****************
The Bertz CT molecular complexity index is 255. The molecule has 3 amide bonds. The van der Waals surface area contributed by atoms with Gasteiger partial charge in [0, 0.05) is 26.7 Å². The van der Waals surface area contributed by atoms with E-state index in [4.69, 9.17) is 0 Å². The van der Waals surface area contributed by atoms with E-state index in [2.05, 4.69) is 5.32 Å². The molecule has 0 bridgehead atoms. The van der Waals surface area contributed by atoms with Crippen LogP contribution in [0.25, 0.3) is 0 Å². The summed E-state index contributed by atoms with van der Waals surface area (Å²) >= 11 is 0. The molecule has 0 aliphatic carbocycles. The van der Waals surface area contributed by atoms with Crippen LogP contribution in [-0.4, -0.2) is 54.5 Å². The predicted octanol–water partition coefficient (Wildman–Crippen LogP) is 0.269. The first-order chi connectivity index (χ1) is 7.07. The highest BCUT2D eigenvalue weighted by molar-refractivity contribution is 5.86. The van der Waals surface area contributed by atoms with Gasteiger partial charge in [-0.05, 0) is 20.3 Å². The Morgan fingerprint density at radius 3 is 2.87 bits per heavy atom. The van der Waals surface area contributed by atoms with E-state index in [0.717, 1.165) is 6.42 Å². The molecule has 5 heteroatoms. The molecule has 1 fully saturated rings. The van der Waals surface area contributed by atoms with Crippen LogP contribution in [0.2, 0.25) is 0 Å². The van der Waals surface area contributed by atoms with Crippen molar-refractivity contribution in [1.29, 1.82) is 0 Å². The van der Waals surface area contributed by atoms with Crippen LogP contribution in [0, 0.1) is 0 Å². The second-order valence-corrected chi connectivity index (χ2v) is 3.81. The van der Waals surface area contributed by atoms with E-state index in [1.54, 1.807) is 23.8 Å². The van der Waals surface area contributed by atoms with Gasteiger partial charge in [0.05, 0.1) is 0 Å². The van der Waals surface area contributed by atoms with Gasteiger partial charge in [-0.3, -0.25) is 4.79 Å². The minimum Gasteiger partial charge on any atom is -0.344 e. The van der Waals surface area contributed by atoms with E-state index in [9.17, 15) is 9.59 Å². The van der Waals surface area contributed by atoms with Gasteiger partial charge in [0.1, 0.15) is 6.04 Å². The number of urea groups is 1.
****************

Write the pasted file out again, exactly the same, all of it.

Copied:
The Bertz CT molecular complexity index is 255. The molecule has 3 amide bonds. The van der Waals surface area contributed by atoms with Gasteiger partial charge in [0, 0.05) is 26.7 Å². The van der Waals surface area contributed by atoms with E-state index in [4.69, 9.17) is 0 Å². The van der Waals surface area contributed by atoms with E-state index in [2.05, 4.69) is 5.32 Å². The molecule has 0 bridgehead atoms. The van der Waals surface area contributed by atoms with Crippen LogP contribution in [0.25, 0.3) is 0 Å². The summed E-state index contributed by atoms with van der Waals surface area (Å²) >= 11 is 0. The molecule has 0 aliphatic carbocycles. The van der Waals surface area contributed by atoms with Crippen LogP contribution in [-0.4, -0.2) is 54.5 Å². The predicted octanol–water partition coefficient (Wildman–Crippen LogP) is 0.269. The first-order chi connectivity index (χ1) is 7.07. The highest BCUT2D eigenvalue weighted by molar-refractivity contribution is 5.86. The van der Waals surface area contributed by atoms with Gasteiger partial charge in [-0.05, 0) is 20.3 Å². The Morgan fingerprint density at radius 3 is 2.87 bits per heavy atom. The van der Waals surface area contributed by atoms with E-state index in [0.717, 1.165) is 6.42 Å². The molecule has 5 heteroatoms. The molecule has 1 fully saturated rings. The van der Waals surface area contributed by atoms with Crippen LogP contribution in [0.2, 0.25) is 0 Å². The van der Waals surface area contributed by atoms with Crippen molar-refractivity contribution in [1.29, 1.82) is 0 Å². The van der Waals surface area contributed by atoms with Crippen LogP contribution in [0, 0.1) is 0 Å². The second-order valence-corrected chi connectivity index (χ2v) is 3.81. The van der Waals surface area contributed by atoms with E-state index in [1.54, 1.807) is 23.8 Å². The van der Waals surface area contributed by atoms with Gasteiger partial charge in [0.05, 0.1) is 0 Å². The van der Waals surface area contributed by atoms with Gasteiger partial charge in [-0.3, -0.25) is 4.79 Å². The minimum Gasteiger partial charge on any atom is -0.344 e. The van der Waals surface area contributed by atoms with E-state index in [9.17, 15) is 9.59 Å². The van der Waals surface area contributed by atoms with Gasteiger partial charge in [0.1, 0.15) is 6.04 Å². The number of urea groups is 1.